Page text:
All the sudden, it’s not about something as benign and meaningless as a (quasi) dirty dish.

Now, it’s a meaningful act of love and sacrifice, and really? Four seconds? That doesn’t seem like the kind of thing too big to do for the person who sacrifices daily for me.

I don’t have to understand WHY she cares so much about that stupid glass.

I just have to understand and respect that she DOES. Then caring about her = putting glass in dishwasher.

Caring about her = keeping your laundry off the floor.

Caring about her = thoughtfully not tracking dirt or whatever on the floor she worked hard to clean.

Caring about her = taking care of kid-related things so she can just chill out for a little bit and not worry about anything.

Caring about her = “Hey babe. Is there anything I can do today or pick up on my way home that will make your day better?”

Caring about her = a million little things that say “I love you” more than speaking the words ever can.

[NOTE: I felt like I cracked a secret life code when I grasped this idea for the first time. I have to credit the book “How to Improve Your Marriage Without Talking About It” for putting me on the right path. Maybe it can help you or your partner, too.]

Yes, It’s That Simple

The man capable of that behavioral change—even when he doesn’t understand her or agree with her thought-process—can have a great relationship.

Men want to fight for their right to leave that glass there. It might look like this:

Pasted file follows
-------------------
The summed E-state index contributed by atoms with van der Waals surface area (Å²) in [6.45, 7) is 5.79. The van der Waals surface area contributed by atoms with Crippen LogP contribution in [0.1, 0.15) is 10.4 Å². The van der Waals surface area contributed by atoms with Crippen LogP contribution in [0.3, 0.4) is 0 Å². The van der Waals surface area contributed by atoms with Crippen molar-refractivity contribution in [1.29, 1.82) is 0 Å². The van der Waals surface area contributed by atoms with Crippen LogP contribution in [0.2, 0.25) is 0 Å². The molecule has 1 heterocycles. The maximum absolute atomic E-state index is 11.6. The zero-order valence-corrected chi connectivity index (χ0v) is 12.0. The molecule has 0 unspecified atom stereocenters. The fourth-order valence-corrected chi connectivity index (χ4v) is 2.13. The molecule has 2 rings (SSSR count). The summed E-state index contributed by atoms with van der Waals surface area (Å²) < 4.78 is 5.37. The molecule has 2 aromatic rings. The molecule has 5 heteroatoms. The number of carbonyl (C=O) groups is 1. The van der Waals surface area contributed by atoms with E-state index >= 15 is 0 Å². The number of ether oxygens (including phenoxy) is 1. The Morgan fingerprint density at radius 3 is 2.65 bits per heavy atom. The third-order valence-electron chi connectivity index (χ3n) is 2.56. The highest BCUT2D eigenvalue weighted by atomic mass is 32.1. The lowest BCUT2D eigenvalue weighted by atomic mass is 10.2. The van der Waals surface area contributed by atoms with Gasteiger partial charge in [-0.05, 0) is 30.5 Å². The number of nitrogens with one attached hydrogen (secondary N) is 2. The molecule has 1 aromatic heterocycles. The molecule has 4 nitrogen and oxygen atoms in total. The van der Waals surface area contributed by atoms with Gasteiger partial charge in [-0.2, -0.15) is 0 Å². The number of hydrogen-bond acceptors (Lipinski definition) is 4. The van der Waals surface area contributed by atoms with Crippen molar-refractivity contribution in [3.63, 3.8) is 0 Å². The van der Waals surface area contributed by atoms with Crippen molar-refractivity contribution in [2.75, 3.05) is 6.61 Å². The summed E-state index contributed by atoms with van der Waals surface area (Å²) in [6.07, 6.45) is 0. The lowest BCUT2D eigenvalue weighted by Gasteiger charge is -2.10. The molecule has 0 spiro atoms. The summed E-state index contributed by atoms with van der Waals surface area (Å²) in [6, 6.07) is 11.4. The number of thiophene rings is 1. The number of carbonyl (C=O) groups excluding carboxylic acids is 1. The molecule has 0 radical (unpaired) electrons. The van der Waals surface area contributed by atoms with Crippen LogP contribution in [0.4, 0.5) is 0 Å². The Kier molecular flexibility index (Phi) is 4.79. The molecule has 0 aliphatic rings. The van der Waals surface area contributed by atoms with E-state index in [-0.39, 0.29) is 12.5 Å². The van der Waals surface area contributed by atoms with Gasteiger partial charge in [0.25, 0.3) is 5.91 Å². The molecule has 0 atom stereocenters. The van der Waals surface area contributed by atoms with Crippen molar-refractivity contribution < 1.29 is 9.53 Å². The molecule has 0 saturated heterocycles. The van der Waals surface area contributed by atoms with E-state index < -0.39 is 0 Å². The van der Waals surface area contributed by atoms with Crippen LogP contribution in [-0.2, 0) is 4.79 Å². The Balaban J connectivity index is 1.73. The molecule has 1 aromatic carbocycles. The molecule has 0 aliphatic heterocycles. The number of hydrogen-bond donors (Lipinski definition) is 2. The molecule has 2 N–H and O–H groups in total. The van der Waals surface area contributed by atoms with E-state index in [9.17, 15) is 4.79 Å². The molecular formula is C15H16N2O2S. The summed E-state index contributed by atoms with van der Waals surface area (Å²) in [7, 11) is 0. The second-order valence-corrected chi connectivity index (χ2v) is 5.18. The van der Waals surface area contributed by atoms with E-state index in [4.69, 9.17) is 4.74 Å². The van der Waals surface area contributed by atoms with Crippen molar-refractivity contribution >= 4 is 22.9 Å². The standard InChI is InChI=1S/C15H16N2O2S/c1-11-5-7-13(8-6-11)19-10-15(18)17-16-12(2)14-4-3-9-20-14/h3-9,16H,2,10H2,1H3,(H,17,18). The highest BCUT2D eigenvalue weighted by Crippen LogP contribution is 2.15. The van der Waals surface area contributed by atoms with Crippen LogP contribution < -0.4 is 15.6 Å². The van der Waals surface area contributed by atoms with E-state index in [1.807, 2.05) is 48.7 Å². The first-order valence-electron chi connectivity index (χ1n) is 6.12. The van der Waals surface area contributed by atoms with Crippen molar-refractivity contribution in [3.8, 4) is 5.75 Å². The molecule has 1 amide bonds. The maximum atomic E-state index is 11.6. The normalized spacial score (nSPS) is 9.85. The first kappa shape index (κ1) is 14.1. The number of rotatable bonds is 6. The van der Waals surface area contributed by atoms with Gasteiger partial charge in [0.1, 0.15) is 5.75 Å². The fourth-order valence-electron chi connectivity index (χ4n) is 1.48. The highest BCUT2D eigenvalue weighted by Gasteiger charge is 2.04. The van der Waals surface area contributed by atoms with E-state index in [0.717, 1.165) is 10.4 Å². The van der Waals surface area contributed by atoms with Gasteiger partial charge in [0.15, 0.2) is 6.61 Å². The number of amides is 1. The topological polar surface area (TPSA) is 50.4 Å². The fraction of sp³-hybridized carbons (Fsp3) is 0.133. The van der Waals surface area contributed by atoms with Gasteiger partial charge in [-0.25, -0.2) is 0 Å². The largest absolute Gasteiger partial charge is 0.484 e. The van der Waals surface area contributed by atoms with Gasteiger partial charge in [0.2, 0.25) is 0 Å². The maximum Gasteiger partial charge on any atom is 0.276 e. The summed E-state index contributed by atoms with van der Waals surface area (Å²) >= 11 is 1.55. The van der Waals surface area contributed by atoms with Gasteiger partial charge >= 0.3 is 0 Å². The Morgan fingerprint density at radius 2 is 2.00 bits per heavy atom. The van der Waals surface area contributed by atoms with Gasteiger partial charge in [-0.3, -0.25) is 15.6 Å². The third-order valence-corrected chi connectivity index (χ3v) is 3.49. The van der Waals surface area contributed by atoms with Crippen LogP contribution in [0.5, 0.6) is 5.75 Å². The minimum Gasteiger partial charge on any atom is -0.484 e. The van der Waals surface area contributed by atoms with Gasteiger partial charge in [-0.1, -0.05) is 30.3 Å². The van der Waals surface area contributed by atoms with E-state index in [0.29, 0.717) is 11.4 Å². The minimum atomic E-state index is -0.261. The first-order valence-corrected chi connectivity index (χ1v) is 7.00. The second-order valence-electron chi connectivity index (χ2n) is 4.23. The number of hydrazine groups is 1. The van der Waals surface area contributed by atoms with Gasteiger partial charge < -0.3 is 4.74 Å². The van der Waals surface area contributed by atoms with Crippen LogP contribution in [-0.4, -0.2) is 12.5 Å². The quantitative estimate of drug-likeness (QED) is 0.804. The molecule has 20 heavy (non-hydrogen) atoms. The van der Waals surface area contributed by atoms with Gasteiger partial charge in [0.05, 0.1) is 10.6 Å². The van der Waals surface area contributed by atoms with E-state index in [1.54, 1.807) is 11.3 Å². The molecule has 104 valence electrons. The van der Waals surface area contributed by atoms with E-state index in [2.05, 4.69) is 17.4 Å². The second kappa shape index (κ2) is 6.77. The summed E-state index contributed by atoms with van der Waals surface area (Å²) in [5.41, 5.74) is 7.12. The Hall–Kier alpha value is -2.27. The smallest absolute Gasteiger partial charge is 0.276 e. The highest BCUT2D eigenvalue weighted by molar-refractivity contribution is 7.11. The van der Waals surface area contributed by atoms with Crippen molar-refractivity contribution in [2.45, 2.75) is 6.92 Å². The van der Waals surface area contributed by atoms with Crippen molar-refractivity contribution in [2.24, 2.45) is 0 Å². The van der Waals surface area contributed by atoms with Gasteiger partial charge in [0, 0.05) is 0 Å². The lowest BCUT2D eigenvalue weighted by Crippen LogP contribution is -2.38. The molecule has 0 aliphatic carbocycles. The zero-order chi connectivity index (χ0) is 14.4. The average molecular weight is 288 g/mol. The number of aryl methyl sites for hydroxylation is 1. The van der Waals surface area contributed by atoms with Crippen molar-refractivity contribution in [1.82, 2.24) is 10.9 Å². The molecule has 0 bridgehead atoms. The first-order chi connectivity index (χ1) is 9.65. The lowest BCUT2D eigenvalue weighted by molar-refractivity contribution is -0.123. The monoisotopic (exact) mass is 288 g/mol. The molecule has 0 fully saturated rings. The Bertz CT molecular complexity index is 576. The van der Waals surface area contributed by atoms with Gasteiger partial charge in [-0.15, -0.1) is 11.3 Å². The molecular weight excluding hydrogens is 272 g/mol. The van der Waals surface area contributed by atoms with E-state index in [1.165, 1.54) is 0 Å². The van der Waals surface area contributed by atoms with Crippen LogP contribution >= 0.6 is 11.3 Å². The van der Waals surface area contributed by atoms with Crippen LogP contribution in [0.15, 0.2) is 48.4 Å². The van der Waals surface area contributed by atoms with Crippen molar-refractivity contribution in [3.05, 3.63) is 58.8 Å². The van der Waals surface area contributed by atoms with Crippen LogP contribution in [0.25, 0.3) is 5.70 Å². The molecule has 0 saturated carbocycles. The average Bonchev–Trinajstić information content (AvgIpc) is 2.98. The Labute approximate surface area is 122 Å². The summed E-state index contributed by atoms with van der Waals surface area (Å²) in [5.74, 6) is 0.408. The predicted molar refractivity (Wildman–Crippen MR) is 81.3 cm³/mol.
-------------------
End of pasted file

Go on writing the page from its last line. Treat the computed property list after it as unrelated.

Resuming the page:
“Eat shit, wife,” we think. “I sacrifice a lot for you, and you’re going to get on me about ONE glass by the sink? THAT little bullshit glass that takes a few seconds to put in the dishwasher, which I’ll gladly do when I know I’m done with it, is so important to you that you want to give me crap about it? You want to take an otherwise peaceful evening and have an argument with me, and tell me how I’m getting something wrong and failing you, over this glass? After all of the big things I do to make our life possible—things I never hear a “thank you” for (and don’t ask for)—you’re going to elevate a glass by the sink into a marriage problem? I couldn’t be THAT petty if I tried. And I need to dig my heels in on this one. If you want that glass in the dishwasher, put it in there yourself without telling me about it. Otherwise, I’ll put it away when people are coming over, or when I’m done with it. This is a bullshit fight that feels unfair and I’m not just going to bend over for you.”